The UC Board of Regents meeting began Tuesday with the Investments Subcommittee, which heard from representatives from Fossil Free UC and a student campaign to divest from the Turkish government, as well as updates on the UC’s investment portfolio.
Fossil Free UC is a student group that spans across all the UC campuses and has been fighting for the university to cut back on fossil fuel investments. UC Berkeley juniors Isabella Muscettola and Sierra Varano and UC Santa Cruz student Laurel Levin represented Fossil Free UC at the meeting and gave a presentation on the benefits of divesting from fossil fuels.
“It is no longer about the polar bears,” Levin said at the meeting. “It is about indigenous sovereignty, worker rights and health. Frankly, when it comes down to it, climate change is a health crisis.”
During the presentation, the three students demanded that the UC make a statement to divest fully from fossil fuels, write a timeline for the divestment plans and voice the moral reasons for divesting.
Muscettola said Fossil Free UC has been in contact with UC Chief Investment Officer Jagdeep Singh Bachher since the campaign’s inception in 2012. After both student groups presented, members of the subcommittee discussed the difference between upholding the values of the university and making a political statement through divesting. The subcommittee’s discussion after the presentations was “encouraging,” according to Muscettola.
“Investment is upholding the values of us as an institution and shouldn’t be seen as a political statement and instead as upholding our values,” Muscettola said. “I think that differentiation is important to keep in mind as we move forward with this campaign.”
After Fossil Free UC’s presentation was a presentation from a current UCLA student and a UCLA alumna who are running a campaign calling for the UC to divest from the Turkish government. According to Muscettola, the Fossil Free UC representatives exchanged contact information with the Turkish divestment speakers, and Fossil Free UC representatives support their campaign.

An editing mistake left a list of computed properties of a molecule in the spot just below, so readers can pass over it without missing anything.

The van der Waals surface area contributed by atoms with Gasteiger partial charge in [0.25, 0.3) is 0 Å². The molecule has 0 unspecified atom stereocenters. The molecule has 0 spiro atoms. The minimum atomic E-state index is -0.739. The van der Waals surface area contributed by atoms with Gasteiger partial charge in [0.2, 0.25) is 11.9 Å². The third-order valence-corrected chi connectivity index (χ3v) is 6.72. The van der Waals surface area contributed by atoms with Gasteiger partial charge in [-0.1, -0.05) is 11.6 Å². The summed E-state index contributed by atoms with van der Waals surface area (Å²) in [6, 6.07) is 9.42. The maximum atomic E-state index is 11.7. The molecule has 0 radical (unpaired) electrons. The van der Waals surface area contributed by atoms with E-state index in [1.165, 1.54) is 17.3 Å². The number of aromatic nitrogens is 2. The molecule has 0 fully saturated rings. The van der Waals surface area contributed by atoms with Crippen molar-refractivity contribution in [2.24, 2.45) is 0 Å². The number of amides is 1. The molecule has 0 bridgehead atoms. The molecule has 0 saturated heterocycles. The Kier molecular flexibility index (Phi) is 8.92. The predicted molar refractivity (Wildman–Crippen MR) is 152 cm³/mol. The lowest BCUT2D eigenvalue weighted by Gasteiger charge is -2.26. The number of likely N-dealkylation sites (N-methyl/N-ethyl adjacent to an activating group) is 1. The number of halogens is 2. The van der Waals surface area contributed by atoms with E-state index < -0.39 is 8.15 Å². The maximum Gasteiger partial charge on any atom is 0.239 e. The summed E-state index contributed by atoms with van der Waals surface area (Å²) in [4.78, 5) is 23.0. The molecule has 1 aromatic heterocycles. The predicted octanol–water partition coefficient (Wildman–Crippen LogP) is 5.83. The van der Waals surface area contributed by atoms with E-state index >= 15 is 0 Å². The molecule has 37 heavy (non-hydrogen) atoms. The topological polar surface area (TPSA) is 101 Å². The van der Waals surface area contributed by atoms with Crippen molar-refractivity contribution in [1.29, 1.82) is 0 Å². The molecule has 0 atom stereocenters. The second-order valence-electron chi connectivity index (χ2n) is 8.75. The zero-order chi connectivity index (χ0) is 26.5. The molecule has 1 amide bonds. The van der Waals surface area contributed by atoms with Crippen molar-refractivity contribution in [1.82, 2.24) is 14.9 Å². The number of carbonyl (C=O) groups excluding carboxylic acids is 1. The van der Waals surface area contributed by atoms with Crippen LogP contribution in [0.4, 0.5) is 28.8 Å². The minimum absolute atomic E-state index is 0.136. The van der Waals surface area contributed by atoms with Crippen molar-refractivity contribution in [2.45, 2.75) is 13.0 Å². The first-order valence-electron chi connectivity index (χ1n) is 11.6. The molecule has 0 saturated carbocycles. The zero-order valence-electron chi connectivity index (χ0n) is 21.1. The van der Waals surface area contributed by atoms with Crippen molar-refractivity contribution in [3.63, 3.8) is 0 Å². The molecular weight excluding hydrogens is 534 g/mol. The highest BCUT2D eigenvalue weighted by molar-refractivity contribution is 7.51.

The UC’s financial portfolio also includes an unusual amount of cash assets, which was discussed when Bachher updated the subcommittee on the UC’s investments before the two student groups presented.
The UC holds about $118.3 billion in assets, with $11.9 billion in endowments and $66.7 billion in the pension. Out of that, $1.5 billion of the endowment and $9.1 billion of the pension is in cash assets — unusually high, according to what Bachher said during the presentation.
Bachher noted after the two student groups presented that the UC has already sold about $200 million from its coal and oil sands assets as well as $150 million from fossil fuel companies in order to de-risk the university’s investments.
“We’re actively looking in the market for ways for financially de-risking our energy and natural resources gas and oil portfolio. … There probably isn’t a better time than now, where we see the opportunity to potentially sell in the secondary markets,” Bachher said in the meeting. “It’s these types of voices, and our students’ voices and our faculty’s voices, that educate us on the depth on a number of these types of issues.”